Even The UK Government Is Now Selling Its Offices

In April this year it was reported that government efficiency minister Jacob Rees-Mogg was visiting civil service offices in London and leaving notes on desks saying ‘sorry you were out when I visited.’ The implication was that the government wanted the civil service back in offices as soon as possible.

Spin forward to August and Mr Rees-Mogg announced that over £1.5 billion worth of government buildings in London are to be sold. The announcement also said that a further £500m will be saved by no longer managing these buildings, handing the government a very welcome saving of over £2 billion.

The government offices were characterised in the announcement as ‘half empty”, although a quick look at the key government buildings shows they are 44% full on average, with occupancy levels ranging from 30% at the Foreign, Commonwealth and Development Office to 72% at the Ministry of Defence.

Some might question the government for its sudden conversion to remote work. Others will say they  saw the light. Why should a modern organisation – such as a national government – own or rent billions worth of offices in central London?

Professor Nick Bloom of Stanford University recently presented an online lecture where he explored the impact of working from home on offices in city centres – you can read his lecture notes here. He suggested several trends:

  • Offices that remain must be high quality, to attract employees to use them
  • Cubicles and meeting rooms are being added – the office is becoming a much more purpose built meeting space
  • Support services such as IT, payroll, HR benefits are being outsourced or moved out of offices completely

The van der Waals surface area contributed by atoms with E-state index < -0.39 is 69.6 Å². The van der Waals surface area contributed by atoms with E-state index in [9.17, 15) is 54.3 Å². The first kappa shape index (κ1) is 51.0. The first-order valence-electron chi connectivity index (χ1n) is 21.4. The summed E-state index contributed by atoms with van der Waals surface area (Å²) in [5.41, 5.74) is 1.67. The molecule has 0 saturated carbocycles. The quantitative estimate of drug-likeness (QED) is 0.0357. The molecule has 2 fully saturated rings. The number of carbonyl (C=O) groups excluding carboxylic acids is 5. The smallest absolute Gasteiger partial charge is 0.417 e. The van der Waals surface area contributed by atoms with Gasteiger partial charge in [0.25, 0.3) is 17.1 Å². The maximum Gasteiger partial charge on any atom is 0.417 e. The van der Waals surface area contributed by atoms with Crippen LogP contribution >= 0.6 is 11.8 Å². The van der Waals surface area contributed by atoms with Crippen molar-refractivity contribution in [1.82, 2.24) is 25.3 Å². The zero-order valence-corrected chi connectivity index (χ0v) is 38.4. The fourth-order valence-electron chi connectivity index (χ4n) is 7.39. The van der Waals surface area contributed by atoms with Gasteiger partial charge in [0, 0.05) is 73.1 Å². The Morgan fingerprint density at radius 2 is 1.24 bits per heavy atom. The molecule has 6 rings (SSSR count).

What Professor Bloom and the British government are both indicating is that the days of the office as a factory for professional employees to sit in row upon row of desks is finished.

It’s better for many professional employees to work from home. They can focus more. They can be more productive. They no longer need to spend a large chunk of their day commuting and creating congestion. When we look back on the twentieth and early twenty-first century it will seem astonishing that workers who spend all day on calls or answering emails would happily endure the time and expense of long commutes to do this.

In very many respects, working from home is better for the planet and better for our cities. As offices are emptied and sold – like the government offices in London – there is an opportunity to rethink how our city centres look and feel. People used to live very close to their workplace – it was the development of railways that created the opportunity for people to live some distance from their workplace. Now we are seeing an important shift as the need for offices is disconnected from employment.

As Nick Bloom suggests, it is likely that many companies will retain some office space, but it will have a very different purpose to the offices that were designed to be everyday workplaces. Modern offices will be designed for meetings and events. They are places that will be only occasionally visited – they are for teams to get together after a big sales win or for a department town hall.

Sensée has always focused on work from home as a natural way to work for many people. It’s good to see that so many researchers – and even governments – have now seen the light.

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